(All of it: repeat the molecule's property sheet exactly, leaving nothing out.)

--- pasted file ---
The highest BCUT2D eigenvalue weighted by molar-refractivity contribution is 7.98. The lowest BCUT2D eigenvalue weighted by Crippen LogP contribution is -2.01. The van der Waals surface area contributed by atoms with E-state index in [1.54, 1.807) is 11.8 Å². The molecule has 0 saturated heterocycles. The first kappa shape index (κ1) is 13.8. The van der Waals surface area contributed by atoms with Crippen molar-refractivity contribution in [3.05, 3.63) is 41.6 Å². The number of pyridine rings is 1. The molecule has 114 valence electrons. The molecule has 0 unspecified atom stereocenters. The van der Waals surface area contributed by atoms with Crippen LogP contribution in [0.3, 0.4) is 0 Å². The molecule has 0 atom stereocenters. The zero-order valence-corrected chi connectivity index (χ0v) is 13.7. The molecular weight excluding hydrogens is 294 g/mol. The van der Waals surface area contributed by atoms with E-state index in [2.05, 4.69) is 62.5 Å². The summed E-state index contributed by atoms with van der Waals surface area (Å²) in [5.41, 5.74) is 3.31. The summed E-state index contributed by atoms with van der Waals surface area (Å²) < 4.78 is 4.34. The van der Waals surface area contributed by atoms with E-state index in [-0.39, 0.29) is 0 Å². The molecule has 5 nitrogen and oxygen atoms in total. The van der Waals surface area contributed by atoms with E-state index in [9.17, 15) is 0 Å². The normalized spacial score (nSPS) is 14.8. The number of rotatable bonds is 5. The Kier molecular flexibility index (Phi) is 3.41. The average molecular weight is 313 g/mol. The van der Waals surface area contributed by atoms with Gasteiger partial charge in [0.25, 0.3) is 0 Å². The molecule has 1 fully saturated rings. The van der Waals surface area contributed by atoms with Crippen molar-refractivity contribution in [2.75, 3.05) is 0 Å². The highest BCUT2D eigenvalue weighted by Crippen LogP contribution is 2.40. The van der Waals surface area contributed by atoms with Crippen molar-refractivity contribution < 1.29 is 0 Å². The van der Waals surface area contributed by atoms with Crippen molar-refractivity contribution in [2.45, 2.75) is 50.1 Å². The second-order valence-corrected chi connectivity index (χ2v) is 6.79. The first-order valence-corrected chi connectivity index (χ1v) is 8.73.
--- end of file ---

The highest BCUT2D eigenvalue weighted by molar-refractivity contribution is 7.98. The lowest BCUT2D eigenvalue weighted by Crippen LogP contribution is -2.01. The van der Waals surface area contributed by atoms with E-state index in [1.54, 1.807) is 11.8 Å². The molecule has 0 saturated heterocycles. The first kappa shape index (κ1) is 13.8. The van der Waals surface area contributed by atoms with Crippen molar-refractivity contribution in [3.05, 3.63) is 41.6 Å². The number of pyridine rings is 1. The molecule has 114 valence electrons. The molecule has 0 unspecified atom stereocenters. The van der Waals surface area contributed by atoms with Crippen LogP contribution in [0.3, 0.4) is 0 Å². The molecule has 0 atom stereocenters. The zero-order valence-corrected chi connectivity index (χ0v) is 13.7. The molecular weight excluding hydrogens is 294 g/mol. The van der Waals surface area contributed by atoms with E-state index in [2.05, 4.69) is 62.5 Å². The summed E-state index contributed by atoms with van der Waals surface area (Å²) in [5.41, 5.74) is 3.31. The summed E-state index contributed by atoms with van der Waals surface area (Å²) < 4.78 is 4.34. The van der Waals surface area contributed by atoms with E-state index in [-0.39, 0.29) is 0 Å². The molecule has 5 nitrogen and oxygen atoms in total. The van der Waals surface area contributed by atoms with E-state index in [9.17, 15) is 0 Å². The normalized spacial score (nSPS) is 14.8. The number of rotatable bonds is 5. The Kier molecular flexibility index (Phi) is 3.41. The average molecular weight is 313 g/mol. The van der Waals surface area contributed by atoms with Gasteiger partial charge in [0.25, 0.3) is 0 Å². The molecule has 1 fully saturated rings. The van der Waals surface area contributed by atoms with Crippen molar-refractivity contribution in [2.75, 3.05) is 0 Å². The highest BCUT2D eigenvalue weighted by Crippen LogP contribution is 2.40. The van der Waals surface area contributed by atoms with Crippen molar-refractivity contribution < 1.29 is 0 Å². The van der Waals surface area contributed by atoms with Crippen molar-refractivity contribution in [2.45, 2.75) is 50.1 Å². The second-order valence-corrected chi connectivity index (χ2v) is 6.79. The first-order valence-corrected chi connectivity index (χ1v) is 8.73.